Turkey’s tourism revenues fell 40 percent and foreign visitor arrivals dropped 54 percent in the first quarter, data showed on Friday, as coronavirus-driven travel restrictions continued to hit a sector crucial to foreign currency inflows.
Last year, the country’s tourism income plunged two thirds to just over $12 billion as the COVID-19 pandemic devastated an industry which generally accounts for up to 12 percent of the economy.
Forex brought in by tourists is key to financing Turkey’s usually gaping current account gap, which swung to a $36.7 billion deficit last year.
In the first quarter, revenues dropped to $2.45 billion, the Turkish Statistical Institute said. Foreign arrivals in Turkey fell to 905,322 in the same period, the Tourism Ministry said.
However in March, arrivals climbed 26 percent from a year earlier.
The first coronavirus cases were recorded in mid-March last year and immediately put the brakes on tourist arrivals.
Concerns about this year’s tourism season in Turkey have been fueled by a surge in coronavirus cases since early March to a peak of some 63,000 daily cases in mid-April. Turkey ranks fourth globally in terms of daily case numbers.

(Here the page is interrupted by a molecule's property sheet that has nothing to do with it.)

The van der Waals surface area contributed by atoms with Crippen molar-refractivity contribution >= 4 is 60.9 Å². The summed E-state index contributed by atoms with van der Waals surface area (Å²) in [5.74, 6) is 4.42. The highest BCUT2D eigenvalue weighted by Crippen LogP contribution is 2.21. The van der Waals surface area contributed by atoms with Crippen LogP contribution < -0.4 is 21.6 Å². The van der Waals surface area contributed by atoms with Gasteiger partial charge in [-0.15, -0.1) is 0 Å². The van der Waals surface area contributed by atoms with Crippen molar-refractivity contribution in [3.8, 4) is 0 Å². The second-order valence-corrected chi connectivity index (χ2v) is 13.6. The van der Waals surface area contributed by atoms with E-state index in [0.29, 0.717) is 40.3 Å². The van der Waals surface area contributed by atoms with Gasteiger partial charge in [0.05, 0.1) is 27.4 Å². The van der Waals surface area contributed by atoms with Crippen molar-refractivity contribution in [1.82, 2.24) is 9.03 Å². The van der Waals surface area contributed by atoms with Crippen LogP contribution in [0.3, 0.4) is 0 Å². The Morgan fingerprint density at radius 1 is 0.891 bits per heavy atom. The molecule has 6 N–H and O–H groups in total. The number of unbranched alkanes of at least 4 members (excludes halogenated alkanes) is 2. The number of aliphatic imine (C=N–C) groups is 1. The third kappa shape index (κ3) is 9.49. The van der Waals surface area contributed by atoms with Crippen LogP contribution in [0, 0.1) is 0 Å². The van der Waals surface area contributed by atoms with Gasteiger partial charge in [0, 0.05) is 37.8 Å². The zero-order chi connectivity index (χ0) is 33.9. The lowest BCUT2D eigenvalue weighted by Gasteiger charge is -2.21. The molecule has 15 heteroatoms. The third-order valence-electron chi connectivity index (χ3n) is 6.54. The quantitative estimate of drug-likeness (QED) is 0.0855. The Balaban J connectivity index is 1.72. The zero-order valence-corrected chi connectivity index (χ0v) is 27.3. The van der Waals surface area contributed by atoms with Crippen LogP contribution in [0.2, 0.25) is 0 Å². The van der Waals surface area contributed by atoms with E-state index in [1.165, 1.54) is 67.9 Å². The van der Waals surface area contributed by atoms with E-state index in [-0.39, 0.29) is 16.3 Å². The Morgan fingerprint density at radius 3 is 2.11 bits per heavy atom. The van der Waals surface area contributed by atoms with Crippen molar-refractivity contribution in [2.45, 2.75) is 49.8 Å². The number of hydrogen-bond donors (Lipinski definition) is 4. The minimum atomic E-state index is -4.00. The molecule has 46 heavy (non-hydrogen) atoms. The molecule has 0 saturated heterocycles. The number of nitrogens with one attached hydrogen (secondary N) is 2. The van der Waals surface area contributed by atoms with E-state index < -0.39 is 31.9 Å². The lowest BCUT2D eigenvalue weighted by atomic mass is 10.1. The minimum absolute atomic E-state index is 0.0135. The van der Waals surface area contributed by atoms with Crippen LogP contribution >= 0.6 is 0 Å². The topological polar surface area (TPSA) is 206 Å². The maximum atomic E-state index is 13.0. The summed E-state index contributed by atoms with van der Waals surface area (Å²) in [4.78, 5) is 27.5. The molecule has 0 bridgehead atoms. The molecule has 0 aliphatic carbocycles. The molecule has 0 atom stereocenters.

In a bid to curb the outbreak and boost the prospects of tourists returning this year, Turkey entered a lockdown on Thursday evening which will last until May 17.
Tourism hopes were dented this month when Russia said it would restrict flights to and from Turkey until June 1 due to a rise in COVID-19 cases, in a move coinciding with growing tensions between the two countries.
Russia is the biggest source of foreign visitors, with around 6 million Russians visiting Turkey annually before 2020.
The total number of visitors to Turkey tumbled 69 percent last year to less than 16 million people, of which 12.7 million were foreigners.